Sandy Hook parent puts emphasis on compassion at trauma conference

Scarlett Lewis praised audience members for being the”heroes” of trauma response and discussed the importance of social-emotional learning

By Leon Lagerstam
Moline Dispatch and Rock Island Argus

BETTENDORF, Iowa — A parent of a Sandy Hook student killed in the Newtown, Connecticut, shooting tragedy, served as a keynote speaker at a Friday “A to Z Trauma Conference.”

Scarlett Lewis, mother of slain first-grader Jesse Lewis in the 2012 incident, spoke during the Genesis Health System-sponsored conference.

In the shooting aftermath, Lewis founded a Jesse Lewis Choose Love Foundation.

The conference was held at the Quad-Cities Waterfront Convention Center in Bettendorf.


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Lewis praised audience members for being the”heroes” of trauma response and discussed the importance of social-emotional learning that she has dedicated her life to.

The conference has been held for the last 16 years, according to organizer Dr. K. Jon Hartman, Genesis trauma medical director and private surgeon, who called Lewis’ job as “wonderful.”

Lewis shared last photos taken of Jesse and final notes he left on a chalkboard and to his then 12-year old brother. She also had taken photos of a “I Love You” message Jesse had written on car-window glass before it was defrosted.

“Have a lot of fun” was the note he had left his brother, and his chalkboard message of “Nurturing, Healing, Love” became one of his mom’s favorite sayings and title of a book she wrote.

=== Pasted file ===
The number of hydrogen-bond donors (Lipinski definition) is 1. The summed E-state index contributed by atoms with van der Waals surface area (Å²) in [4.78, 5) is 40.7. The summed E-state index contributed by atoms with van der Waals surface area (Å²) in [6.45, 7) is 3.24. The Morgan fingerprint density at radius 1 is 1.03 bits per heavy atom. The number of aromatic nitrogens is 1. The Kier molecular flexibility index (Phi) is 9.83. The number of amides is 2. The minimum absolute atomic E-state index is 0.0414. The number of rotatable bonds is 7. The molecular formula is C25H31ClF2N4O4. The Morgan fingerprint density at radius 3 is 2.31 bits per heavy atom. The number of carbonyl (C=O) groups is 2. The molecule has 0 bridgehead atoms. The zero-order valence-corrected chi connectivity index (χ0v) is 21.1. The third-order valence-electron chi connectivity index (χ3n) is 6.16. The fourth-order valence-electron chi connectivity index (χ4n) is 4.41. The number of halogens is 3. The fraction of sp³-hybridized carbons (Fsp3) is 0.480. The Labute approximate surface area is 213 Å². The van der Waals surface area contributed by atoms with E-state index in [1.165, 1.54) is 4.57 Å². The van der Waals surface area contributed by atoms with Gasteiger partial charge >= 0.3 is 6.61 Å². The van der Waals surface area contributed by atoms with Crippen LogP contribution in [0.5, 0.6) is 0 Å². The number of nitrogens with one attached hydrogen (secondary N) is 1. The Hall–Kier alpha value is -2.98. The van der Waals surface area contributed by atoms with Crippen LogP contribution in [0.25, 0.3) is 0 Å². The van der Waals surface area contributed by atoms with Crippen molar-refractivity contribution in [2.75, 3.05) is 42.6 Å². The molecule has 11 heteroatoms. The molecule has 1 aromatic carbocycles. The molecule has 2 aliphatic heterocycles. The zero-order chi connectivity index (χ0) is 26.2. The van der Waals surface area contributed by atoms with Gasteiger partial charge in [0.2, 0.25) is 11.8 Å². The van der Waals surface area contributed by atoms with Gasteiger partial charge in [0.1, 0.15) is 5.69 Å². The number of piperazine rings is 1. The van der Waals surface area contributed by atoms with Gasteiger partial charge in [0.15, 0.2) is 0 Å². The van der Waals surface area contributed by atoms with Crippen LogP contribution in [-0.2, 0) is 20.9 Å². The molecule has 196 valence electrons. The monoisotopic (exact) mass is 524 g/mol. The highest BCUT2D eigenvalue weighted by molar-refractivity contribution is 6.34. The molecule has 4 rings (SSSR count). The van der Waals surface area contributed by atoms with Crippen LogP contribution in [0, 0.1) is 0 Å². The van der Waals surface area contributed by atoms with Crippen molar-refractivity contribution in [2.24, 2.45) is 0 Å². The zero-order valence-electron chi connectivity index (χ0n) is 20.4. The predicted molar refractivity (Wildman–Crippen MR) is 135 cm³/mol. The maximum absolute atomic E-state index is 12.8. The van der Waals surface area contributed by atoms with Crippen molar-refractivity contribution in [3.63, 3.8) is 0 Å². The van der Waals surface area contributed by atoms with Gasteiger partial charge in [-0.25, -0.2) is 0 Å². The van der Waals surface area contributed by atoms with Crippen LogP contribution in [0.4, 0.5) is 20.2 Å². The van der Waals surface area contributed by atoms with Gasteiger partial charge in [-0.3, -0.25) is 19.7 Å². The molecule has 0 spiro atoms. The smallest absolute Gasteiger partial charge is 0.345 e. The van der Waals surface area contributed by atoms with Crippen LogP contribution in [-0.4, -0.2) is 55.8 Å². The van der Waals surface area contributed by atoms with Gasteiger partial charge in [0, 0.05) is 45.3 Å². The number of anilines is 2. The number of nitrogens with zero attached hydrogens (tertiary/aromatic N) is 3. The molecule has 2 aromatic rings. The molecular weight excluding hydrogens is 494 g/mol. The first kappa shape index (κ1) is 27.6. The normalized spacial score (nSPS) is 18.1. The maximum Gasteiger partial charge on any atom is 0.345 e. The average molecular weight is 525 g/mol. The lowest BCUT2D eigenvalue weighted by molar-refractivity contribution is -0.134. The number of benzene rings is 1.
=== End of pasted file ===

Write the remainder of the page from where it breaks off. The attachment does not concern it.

Jesse’s death was 100 percent preventable, she said.


Lewis urged audience members to choose compassion and to be part of the solution, not the problem.

She talked about how she has forgiven gunman Adam Lanza, saying blaming Lanza would have been easy, but shortly after the shooting, she counted him and his mother, whom he also shot and killed, among the 20 murdered students, and six adult staff members who were victims, to bring the total to 28.

“I would have never chosen what happened to Jesse or Adam,” she said.

Jesse saved nine classmates while Lanza changed clips, and received “Commander-in-chief-like” funeral services, Lewis said.

She also challenged people to change their thinking, and have happy thoughts instead of continuing a “negative bias.”

Gun safety, access to mental health and social emotional learning such as what she professes were three vital things to do, according to a later survey

Yet, she pointed out “there is no mass-murderer gene,” or “emotional learning gene,” either.

Audience member Jennifer Erickson, a Trinity nurse and paramedic in the Quad-Cities, said she would like Lewis to present a similar program to schools where her nieces and nephews attend.

Hartman just hoped audience members all got a better understanding of what patients go through, from a victim’s perspective.

Other speakers led presentations about specific injury treatment, including a bleeding-control program, he said.

A 165-member crowd was registered for the day-long conference designed for doctors, nurses, emergency responders and other trauma team members.

Copyright 2018 Moline Dispatch and Rock Island Argus

McClatchy-Tribune News Service

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